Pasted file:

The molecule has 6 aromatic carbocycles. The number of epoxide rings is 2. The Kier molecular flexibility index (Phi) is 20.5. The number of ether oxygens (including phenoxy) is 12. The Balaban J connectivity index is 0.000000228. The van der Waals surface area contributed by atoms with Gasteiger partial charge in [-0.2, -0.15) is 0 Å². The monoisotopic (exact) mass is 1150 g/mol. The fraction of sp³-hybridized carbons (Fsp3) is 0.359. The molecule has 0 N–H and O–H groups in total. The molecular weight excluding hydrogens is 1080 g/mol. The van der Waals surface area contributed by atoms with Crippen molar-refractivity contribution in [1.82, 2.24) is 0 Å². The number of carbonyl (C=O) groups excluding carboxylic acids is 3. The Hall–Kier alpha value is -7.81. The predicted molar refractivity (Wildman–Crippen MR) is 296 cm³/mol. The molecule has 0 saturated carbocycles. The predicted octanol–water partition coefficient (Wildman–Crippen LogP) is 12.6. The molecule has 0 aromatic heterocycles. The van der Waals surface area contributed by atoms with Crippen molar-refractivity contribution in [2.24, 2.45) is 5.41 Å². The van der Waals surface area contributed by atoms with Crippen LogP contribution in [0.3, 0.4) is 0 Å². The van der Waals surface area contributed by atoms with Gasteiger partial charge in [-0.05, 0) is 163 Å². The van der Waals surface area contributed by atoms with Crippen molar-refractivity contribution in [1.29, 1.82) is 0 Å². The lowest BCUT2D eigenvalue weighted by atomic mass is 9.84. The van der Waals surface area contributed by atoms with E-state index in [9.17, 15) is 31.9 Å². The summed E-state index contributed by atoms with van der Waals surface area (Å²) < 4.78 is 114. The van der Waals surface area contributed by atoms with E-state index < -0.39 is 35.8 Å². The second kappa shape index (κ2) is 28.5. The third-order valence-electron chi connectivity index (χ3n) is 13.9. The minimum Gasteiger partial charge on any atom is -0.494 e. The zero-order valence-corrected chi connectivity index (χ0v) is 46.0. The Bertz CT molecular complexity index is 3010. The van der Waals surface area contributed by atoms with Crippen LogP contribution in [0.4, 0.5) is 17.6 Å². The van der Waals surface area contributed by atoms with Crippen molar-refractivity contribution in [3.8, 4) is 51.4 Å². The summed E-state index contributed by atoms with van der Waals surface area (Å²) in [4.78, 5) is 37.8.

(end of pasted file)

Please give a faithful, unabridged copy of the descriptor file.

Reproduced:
The molecule has 6 aromatic carbocycles. The number of epoxide rings is 2. The Kier molecular flexibility index (Phi) is 20.5. The number of ether oxygens (including phenoxy) is 12. The Balaban J connectivity index is 0.000000228. The van der Waals surface area contributed by atoms with Gasteiger partial charge in [-0.2, -0.15) is 0 Å². The monoisotopic (exact) mass is 1150 g/mol. The fraction of sp³-hybridized carbons (Fsp3) is 0.359. The molecule has 0 N–H and O–H groups in total. The molecular weight excluding hydrogens is 1080 g/mol. The van der Waals surface area contributed by atoms with Crippen molar-refractivity contribution in [1.82, 2.24) is 0 Å². The number of carbonyl (C=O) groups excluding carboxylic acids is 3. The Hall–Kier alpha value is -7.81. The predicted molar refractivity (Wildman–Crippen MR) is 296 cm³/mol. The molecule has 0 saturated carbocycles. The predicted octanol–water partition coefficient (Wildman–Crippen LogP) is 12.6. The molecule has 0 aromatic heterocycles. The van der Waals surface area contributed by atoms with Crippen molar-refractivity contribution in [2.24, 2.45) is 5.41 Å². The van der Waals surface area contributed by atoms with Crippen LogP contribution in [0.3, 0.4) is 0 Å². The van der Waals surface area contributed by atoms with Gasteiger partial charge in [-0.05, 0) is 163 Å². The van der Waals surface area contributed by atoms with Crippen molar-refractivity contribution in [1.29, 1.82) is 0 Å². The lowest BCUT2D eigenvalue weighted by atomic mass is 9.84. The van der Waals surface area contributed by atoms with E-state index in [9.17, 15) is 31.9 Å². The summed E-state index contributed by atoms with van der Waals surface area (Å²) < 4.78 is 114. The van der Waals surface area contributed by atoms with E-state index < -0.39 is 35.8 Å². The second kappa shape index (κ2) is 28.5. The third-order valence-electron chi connectivity index (χ3n) is 13.9. The minimum Gasteiger partial charge on any atom is -0.494 e. The zero-order valence-corrected chi connectivity index (χ0v) is 46.0. The Bertz CT molecular complexity index is 3010. The van der Waals surface area contributed by atoms with Crippen LogP contribution in [0.4, 0.5) is 17.6 Å². The van der Waals surface area contributed by atoms with Crippen molar-refractivity contribution in [3.8, 4) is 51.4 Å². The summed E-state index contributed by atoms with van der Waals surface area (Å²) in [4.78, 5) is 37.8.